A conceit written by the great botanist Sir Joseph Banks, illustrated by Austrian artist Ferdinand Bauer, and sent to HRH The Princess Elizabeth in 1814. I saw this on display at the Fitzwilliam Museum in Cambridge this afternoon as part of an exhibition of botanical illustrations. Note the Banksia flowers, named, of course, after Banks himself, and the Strelitzia, which is named for the duchy of Mecklenburg-Strelitz, birthplace of Charlotte, Queen of the United Kingdom and mother of Elizabeth.
Nerium oleander (Gentianales - Apocynaceae) is an evergreen shrub that grows to approximately 6 m. The flowers are tubular with five lobes, red or pink in the wild, but in addition may be white, cream, yellow or purple in cultivars, and double forms have also been selected.
It is a highly toxic plant that has been cultivated as an decorative plant since ancient times.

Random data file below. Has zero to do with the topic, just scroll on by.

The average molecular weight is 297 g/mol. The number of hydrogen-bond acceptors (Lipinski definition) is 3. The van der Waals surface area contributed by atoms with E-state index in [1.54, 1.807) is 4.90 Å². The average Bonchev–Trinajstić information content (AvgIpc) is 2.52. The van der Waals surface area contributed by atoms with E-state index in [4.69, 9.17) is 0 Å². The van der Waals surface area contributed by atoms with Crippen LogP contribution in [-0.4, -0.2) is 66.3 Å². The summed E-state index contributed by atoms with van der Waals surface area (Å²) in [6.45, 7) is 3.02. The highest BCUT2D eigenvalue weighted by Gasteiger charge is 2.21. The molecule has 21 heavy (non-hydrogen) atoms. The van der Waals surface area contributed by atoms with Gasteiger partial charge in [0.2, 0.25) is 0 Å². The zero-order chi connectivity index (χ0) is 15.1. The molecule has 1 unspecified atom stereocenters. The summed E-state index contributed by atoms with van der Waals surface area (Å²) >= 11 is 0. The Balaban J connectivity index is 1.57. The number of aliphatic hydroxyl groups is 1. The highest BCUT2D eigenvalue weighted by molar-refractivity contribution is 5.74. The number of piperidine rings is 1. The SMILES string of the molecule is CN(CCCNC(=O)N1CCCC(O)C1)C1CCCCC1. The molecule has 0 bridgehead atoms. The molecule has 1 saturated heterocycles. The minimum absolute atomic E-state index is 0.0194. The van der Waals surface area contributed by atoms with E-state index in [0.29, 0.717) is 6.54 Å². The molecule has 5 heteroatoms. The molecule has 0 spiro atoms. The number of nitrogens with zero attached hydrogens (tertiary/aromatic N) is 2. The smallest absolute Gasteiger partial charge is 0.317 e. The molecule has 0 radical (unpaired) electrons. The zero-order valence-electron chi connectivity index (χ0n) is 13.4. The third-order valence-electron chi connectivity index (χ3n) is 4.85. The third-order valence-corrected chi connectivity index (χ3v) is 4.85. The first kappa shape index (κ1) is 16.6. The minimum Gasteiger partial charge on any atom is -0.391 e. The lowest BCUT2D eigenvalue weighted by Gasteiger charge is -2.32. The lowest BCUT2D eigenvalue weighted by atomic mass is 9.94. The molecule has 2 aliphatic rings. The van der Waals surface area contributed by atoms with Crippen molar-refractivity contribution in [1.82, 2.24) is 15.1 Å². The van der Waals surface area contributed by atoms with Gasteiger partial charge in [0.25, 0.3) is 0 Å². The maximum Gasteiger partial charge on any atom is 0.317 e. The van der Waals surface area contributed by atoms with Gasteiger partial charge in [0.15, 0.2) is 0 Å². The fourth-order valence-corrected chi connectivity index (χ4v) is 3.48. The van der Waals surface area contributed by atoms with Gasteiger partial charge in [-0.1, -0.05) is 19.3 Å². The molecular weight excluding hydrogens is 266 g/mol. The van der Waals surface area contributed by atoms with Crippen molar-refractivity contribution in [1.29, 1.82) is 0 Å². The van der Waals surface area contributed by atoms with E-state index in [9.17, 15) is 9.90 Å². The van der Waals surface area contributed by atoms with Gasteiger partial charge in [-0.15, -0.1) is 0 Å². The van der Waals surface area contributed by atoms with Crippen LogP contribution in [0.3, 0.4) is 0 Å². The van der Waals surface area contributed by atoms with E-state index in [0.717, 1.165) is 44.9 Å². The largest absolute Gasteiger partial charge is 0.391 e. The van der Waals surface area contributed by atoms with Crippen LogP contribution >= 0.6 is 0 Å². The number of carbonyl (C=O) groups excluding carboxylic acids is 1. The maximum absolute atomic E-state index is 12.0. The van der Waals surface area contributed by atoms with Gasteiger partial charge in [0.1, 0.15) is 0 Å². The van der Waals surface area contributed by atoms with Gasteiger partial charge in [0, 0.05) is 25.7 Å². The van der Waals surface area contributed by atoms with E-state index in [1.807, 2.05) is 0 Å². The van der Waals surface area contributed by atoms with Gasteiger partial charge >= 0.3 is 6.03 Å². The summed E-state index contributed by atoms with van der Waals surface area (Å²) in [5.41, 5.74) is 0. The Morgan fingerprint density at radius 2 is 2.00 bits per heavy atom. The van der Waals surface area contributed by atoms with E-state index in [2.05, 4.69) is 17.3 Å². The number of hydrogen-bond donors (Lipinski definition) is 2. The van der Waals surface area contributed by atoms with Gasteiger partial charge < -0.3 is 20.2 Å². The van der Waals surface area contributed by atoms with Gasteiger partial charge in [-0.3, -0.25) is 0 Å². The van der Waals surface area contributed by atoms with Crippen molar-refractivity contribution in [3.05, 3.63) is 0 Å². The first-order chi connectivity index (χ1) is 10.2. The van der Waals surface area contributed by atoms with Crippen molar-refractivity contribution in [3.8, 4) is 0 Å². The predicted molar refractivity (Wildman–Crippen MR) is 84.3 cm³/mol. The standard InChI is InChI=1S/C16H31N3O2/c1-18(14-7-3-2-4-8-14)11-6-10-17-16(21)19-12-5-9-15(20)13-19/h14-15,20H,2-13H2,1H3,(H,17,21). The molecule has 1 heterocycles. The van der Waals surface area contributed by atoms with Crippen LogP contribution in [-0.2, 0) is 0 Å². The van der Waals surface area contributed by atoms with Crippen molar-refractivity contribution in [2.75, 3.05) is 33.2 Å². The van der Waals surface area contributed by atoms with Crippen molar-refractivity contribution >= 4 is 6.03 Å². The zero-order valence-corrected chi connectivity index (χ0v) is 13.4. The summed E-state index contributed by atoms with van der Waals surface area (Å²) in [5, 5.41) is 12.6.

Native to the Mediterranean region, Iran, the Indian subcontinent and southern China.
Authorities say unemployment and drug addiction have spurred an increase in the destructive practice of cutting off the knobby growths at the base of ancient redwood trees to make decorative pieces like lacey-grained coffee tables and wall clocks.
The practice — known as burl poaching — has become so prevalent along the Northern California coast that Redwood National and State Parks have started closing the popular Newton B. Drury Scenic Parkway at night in a desperate attempt to deter thieves.